by Alaisdair Leith
Taking a look at the opioid epicdemic in the USA hardly suggests light viewing, however filmmaker writer/director Nicholas Jarecki takes a thriller style approach with a well rounded cast to deliver an engaging ride that may suffer from slight pacing issues but ultimately delivers a harrowing look into this world from a wide range of views.
The story is divided amongst three branches with Claire (Evangeline Lily) a mother, architect and recovering addict who is forced to act when police overlook the death of her son ruling it an overdose. Dr. Tyrone Bower (Gary Oldman) plays a college professor who comes to a moral crossroad when a pharmaceutical company come into his department to conduct paid tests on their products. Finally Jake (Armie Hammer) an undercover officer working to close a drug lord crime ring. All three of these seperate strands do stand up on their own, while the actors here all bring their top game, the content is surface level and rarely allows them to dive too deep into their characters of the world around them. What further added to the decline in quality is the slapped together story when all three start intertwining. If it was a less talented group of actors it would have fallen on its head pretty quickly. Fortunately Lily and Oldman are so endearing here, it is the only thing that maintains your attention.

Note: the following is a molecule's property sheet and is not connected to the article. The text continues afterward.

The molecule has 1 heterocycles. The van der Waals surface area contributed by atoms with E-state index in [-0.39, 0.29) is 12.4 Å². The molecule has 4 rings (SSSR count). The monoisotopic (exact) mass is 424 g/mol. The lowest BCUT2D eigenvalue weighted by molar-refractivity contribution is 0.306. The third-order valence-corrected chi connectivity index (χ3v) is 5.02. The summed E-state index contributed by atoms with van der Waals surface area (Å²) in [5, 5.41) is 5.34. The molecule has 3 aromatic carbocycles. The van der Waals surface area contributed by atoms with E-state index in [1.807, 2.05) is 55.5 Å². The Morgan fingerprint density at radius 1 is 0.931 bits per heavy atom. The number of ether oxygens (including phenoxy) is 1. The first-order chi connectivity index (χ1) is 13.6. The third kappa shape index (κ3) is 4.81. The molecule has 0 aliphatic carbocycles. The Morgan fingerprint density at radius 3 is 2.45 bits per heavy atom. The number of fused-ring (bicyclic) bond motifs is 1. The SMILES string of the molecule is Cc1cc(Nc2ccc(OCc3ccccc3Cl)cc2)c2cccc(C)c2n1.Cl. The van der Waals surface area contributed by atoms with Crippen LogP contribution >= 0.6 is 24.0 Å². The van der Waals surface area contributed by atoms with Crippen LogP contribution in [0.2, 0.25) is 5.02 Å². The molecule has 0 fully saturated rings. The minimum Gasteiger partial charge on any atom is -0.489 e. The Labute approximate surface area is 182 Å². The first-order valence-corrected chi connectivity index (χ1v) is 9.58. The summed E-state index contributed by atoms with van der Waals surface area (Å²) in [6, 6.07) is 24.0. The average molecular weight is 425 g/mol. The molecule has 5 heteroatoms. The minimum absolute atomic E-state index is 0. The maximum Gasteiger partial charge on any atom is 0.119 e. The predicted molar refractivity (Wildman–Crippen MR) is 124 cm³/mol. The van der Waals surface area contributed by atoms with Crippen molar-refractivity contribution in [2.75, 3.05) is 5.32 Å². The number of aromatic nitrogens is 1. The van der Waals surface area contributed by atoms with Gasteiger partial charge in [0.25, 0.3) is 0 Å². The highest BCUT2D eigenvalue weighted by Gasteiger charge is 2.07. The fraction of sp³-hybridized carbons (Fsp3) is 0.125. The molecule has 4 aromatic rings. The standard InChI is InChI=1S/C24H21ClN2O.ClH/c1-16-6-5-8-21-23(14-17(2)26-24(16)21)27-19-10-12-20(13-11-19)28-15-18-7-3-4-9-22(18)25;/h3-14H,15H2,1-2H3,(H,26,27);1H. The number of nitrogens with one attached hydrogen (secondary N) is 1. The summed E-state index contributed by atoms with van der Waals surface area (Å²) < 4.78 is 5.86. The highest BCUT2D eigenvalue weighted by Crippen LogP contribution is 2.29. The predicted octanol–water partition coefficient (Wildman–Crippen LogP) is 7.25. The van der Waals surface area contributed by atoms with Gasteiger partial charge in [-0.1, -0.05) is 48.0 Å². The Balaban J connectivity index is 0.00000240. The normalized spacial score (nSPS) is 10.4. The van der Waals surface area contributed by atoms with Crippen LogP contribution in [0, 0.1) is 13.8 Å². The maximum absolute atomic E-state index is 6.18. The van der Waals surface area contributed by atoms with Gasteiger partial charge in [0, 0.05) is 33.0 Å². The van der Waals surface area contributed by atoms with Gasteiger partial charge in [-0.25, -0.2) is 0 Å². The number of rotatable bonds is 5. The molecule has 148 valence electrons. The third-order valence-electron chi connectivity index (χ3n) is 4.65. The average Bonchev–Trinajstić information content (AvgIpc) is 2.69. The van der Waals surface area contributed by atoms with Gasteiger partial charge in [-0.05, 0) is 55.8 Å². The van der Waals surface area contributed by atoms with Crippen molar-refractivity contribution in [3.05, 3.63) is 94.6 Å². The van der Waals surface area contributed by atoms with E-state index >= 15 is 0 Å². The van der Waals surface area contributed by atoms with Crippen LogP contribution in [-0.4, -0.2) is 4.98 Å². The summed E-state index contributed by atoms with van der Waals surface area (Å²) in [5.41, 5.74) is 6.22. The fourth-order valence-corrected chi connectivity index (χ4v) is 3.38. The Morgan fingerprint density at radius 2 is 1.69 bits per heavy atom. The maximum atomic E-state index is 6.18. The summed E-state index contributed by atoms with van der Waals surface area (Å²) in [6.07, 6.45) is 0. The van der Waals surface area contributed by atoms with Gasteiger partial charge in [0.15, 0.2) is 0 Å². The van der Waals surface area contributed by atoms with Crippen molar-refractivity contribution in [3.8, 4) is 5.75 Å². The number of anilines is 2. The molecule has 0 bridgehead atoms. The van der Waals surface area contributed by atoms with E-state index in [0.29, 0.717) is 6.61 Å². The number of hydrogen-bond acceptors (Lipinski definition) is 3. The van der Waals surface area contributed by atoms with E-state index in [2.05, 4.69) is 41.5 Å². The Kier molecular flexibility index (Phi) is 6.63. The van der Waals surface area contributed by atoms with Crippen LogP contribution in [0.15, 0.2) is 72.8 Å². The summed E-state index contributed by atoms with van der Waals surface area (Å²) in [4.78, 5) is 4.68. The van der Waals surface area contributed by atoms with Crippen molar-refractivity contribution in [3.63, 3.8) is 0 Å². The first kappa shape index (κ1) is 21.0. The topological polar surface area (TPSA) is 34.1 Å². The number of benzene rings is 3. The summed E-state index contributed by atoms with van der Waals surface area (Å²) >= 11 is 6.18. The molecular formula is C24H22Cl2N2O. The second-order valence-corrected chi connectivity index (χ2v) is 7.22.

This was the part of the film that did definitely need some tweaking. Jarecki could have taken another crack at the script and possibly been able, with a longer run time to allow these scenes to breathe a bit more. Just a little bit more depth to the characters may have provided a more empathetic and caring reaction to their plight and what is happening in the world around them.
Visually the film is stunning, the dark and sombre tone successfully reflects what is happening in the characters lives. There are shocking stats splashed up on the screen at the end that really hammer home how serious this issue is and that is far from over. The message of the movie is trying to be socially conscious and convey this as a overdue crisis that in the hands of a more skilled writer could have been portrayed effectively.
The movie felt like it was trying to be Sicario, but fails to live up to this or even Steven Soderbergh’s Traffic, it doesn’t hit enough notes to get to this status. If you are looking for a thriller then this could be a great film to enjoy, those that like a little more meat on the bones may want to give this one a miss.
Crisis is in Australian cinemas March 18.
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